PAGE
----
20151217_153908
Late in life, a saguaro may have many limbs, which form curves and other shapes.

Even when this giant dies, creatures take advantage of its large bulk, where they burrow and lay eggs. Native peoples stripped its stems and used them as building materials.

Note the tangle of curved arms in this saguaro!
20151217_172406
Another interesting sight to explore at Saguaro National Park are the petroglyphs carved on rocks by ancient peoples who lived in the area.
KODAK Digital Still Camera
Swirls, curves, wheel-like circles, suns, animals, and other carvings were symbols which had religious or social meanings for their creators.
DSC_0618
KODAK Digital Still CameraKODAK Digital Still CameraKODAK Digital Still Camera
Posted for:
Becky’s January Square – backlight.
One Word Sunday: Curve

A Photo a Week: Brown

I once wrote an essay about brown (part of my series about colors). It maligns the color, however – actually things I personally associated with it – so I am not going to include it here. In fact, like in Nancy Merrill’s challenge A Photo a Week, I also associate brown with Thanksgiving. My first photo makes the connection clear. So here’s a photo essay celebrating the color brown!
20191119_112027.jpg
I really have nothing against brown – I actually like it. It is a prominent color in nature
20190825_192728
and our new house is brown (so was our old house).
20190825_192540
Brown has many manifestations – dark brown, light brown, sienna, reddish brown, etc. There are browns that are grayish and browns that blend nicely with green, as in nature.
SONY DSC
SONY DSC
Many common things are brown:
Tree trunks can be brown.
20180803_124349
Wood from trees is usually brown and is used to make many things.
20180612_132210
20180804_123548-chicago.jpg
Many rocks are brown. This rock has an ancient petroglyph carved by Native Americans that lived in New Mexico long ago.
20180611_152839
Rock/stone has been used in many buildings since time immemorial such as Karnak and other limestone monuments of ancient Egypt.
20181226_154333
Because of the prevalence of brown in nature, many animals are brown to conceal themselves from predators, such as this jackal resting in the grass in Tanzania.
DSC04583.JPG
Some of my favorite articles of clothing are brown, and brown goes with just about any other color. I wear this brown necklace with several outfits.
20191026_224147
You won’t find brown on the color spectrum, however, because it is really a mixture of other colors. The colors provided by WordPress don’t include brown, so I am using what is called “burnt orange” as a substitute!

October Squares: Artistic Lines

Becky’s Month of Squares challenge is back!  Hurray!  This month the theme is Lines & Squares.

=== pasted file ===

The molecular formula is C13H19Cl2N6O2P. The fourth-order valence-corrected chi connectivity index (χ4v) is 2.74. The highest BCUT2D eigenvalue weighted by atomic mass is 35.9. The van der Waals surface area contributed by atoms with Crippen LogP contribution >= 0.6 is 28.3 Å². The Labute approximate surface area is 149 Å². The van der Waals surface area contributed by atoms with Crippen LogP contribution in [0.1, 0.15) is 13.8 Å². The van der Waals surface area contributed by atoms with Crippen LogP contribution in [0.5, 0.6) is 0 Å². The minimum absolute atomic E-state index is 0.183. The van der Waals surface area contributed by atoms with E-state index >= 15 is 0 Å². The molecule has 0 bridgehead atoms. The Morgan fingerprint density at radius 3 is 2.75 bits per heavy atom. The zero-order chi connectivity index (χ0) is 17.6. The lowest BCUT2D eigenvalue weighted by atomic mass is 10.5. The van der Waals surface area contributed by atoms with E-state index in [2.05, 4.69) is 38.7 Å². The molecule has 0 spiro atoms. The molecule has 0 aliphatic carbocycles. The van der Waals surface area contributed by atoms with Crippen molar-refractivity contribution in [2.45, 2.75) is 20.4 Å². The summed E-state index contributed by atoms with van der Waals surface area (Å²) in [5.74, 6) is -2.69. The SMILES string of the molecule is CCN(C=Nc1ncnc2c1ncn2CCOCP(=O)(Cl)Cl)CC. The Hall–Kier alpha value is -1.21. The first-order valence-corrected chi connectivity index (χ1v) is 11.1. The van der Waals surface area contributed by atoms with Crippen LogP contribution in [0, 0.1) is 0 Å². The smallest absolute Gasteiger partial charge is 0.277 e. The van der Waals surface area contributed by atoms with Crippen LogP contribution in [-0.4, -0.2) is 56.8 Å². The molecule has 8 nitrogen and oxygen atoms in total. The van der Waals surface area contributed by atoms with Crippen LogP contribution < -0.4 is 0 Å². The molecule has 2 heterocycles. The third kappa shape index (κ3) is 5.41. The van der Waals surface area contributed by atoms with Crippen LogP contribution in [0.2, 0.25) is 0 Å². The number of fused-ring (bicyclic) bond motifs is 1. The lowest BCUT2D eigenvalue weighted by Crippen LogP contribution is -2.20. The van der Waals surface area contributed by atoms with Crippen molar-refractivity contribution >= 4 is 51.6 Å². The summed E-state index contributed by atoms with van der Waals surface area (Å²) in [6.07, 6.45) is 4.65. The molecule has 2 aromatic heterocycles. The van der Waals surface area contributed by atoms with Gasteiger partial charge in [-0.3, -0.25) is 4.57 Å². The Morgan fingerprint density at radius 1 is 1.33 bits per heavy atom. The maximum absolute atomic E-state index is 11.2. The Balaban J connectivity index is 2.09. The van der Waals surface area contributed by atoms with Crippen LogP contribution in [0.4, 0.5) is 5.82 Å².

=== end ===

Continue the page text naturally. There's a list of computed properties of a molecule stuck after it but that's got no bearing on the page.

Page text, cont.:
In the past month I have visited two museums: the Chicago Art Institute and the Museum of Glass in Tacoma. Plenty of opportunities for lines!! Squares too, probably.

Here are the rules for Month of Squares:
Create your line square post, and include a pingback to one of my daily square posts
You can also add a link to your post in the comments on my post
To make it easy for others to find you and to generate interest across the web do include this month’s tag lines&squares
Preferably post daily but you can also post all 31 in one go at the end of the month, or if it is easier join us weekly.
You can even drop in occasionally with squares if you are away or really busy, and many do.
There is though only ONE challenge rule;
your main photograph must be square in shape!

At the Chicago Art Institute, after seeing the Manet exhibit, we went to the members only preview of an unusual exhibit entitled In a Cloud, In a Wall, In a Chair: Six Modernists in Mexico at Midcentury. The general idea of the exhibit was to show how artists in Mexico (whether they were Mexican or not) were influenced by native art and how they used native art elements in their own work.

My main photo is this one, by  Ruth Asawa, “Untitled (BMC.58, Meander – Curved Lines),” c. 1948, pen, brush and ink on paper20190905_125432 (2)
Here are a few more in the exhibit:

20190905_125305
Ruth Asawa, Untitled (BMC.127, Meander in Green, Orange, and Brown), 1946/49, collage of cut colored and coated papers

20190905_125116.jpg
Ruth Asawa (American, 1926-2003), all untitled, hanging forms, brass, galvanized steel, copper and wire

20190905_124404
Pitcher, c. 1950, Purepecha, Michoacan, Mexico, hammered copper

20190905_124848
Cover of a book

20190905_125635
Female Figure with Bold, Geometric Face and Body Paint, 200-100 BC, Chupicuara, Guanajuato or Michoacan, Mexico, terra cotta and pigmented slip

 

20190905_130014
Cynthia Sargent, Linea Musical (Musical Line)

20190905_130159.jpg
Sheila Hicks (American, active France, born 1934), Taxco el Viejo (Taxco, the Old One),  1962, handspun wool. this is one of Hicks’ works whose geometry draws from Mexico’s ancient pyramids, as well as from the weave structure itself.

 

20190905_125844.jpg
Anni Albers (German, active United States, 1899-19940, Eclat 1976/79, silkscreen on cotton and linen

20190905_130309
Sheila Hicks, Falda (Skirt),  1960, wool

Personally, I did not always see the connection between Mexican native art and the pieces on display, although I did notice style and color, which are very Mexican, from my personal experience. My favorites are the yellow and orange Taxco rug and the hanging wire forms. There were several more pieces in the exhibition not included here.